We welcome your comments below. If you are not already registered, please register to comment.

Remember we welcome robust, respectful and insightful debate. We don't welcome abusive or defamatory comments and will de-register those repeatedly making such comments. Our current comment policy is here.


The Reserve Bank came out this weak and said a bit of fire was coming out of the property market in New Zealand. These figures seem to be confirming that. The election is certainly not helping things and that also is the situation for retail which is very lack lustre in NZ at present. As someone who has had an interest in retail since 2004 current trading is the worst it has been in ten years. And this store sells large products one would not attempt to buy online as a rule so it is not online retailing that is affecting the store. I live in a large provincial capital that is supposedly prosperous. One only has to drive down the main street and see the empty shops and empty car parks. Roll on the election and then better times as we do not want to lay off any staff. Notwithstanding the above I was in Europe in July and on return I immediately said to myself and others that we live in a fantastic country.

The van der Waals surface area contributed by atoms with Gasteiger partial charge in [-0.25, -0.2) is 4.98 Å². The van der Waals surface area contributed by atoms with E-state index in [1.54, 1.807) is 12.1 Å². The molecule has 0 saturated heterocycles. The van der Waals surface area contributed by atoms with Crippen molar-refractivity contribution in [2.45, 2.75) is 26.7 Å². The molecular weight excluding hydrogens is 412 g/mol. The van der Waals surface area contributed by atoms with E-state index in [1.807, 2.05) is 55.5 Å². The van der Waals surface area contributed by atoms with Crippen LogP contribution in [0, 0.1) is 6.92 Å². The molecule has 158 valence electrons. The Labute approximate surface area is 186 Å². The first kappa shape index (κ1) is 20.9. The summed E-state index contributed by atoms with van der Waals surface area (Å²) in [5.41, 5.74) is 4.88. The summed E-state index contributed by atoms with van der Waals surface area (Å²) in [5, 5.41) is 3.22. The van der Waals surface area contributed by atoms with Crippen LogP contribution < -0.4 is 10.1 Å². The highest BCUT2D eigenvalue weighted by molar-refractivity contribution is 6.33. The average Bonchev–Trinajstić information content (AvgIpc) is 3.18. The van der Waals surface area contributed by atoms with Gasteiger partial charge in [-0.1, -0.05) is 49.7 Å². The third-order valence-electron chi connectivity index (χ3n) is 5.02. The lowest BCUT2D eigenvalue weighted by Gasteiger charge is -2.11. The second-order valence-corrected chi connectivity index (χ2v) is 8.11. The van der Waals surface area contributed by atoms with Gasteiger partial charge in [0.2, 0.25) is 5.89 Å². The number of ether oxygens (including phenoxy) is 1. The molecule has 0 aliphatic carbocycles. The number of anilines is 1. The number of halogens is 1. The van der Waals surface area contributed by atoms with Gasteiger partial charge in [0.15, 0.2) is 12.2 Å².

Nobody has any money! We spent it all on the mortgage.

Plus the (massive)Rates, rubbish collection levy etc.. if you are in Auckland

Being a pom the rates seem relatively tame to me, but the general cost of living is pretty insane!

Being an ex-Aucklander, now living in Australia.  Auckland rates is a rip-off! only if the laws allow you to take on the council for fair-trading.

For me I choose to shop in NZ as little as possible becasue it's so expensive.  I bought a pair of shoes in Centeral London for 35 pounds ( $70 NZ dollars ) and on return saw the same pair in New Zealand for $165.   Does anyone know why the shops are so expensive in NZ?  It can't be rent as things seem way cheaper downtown London?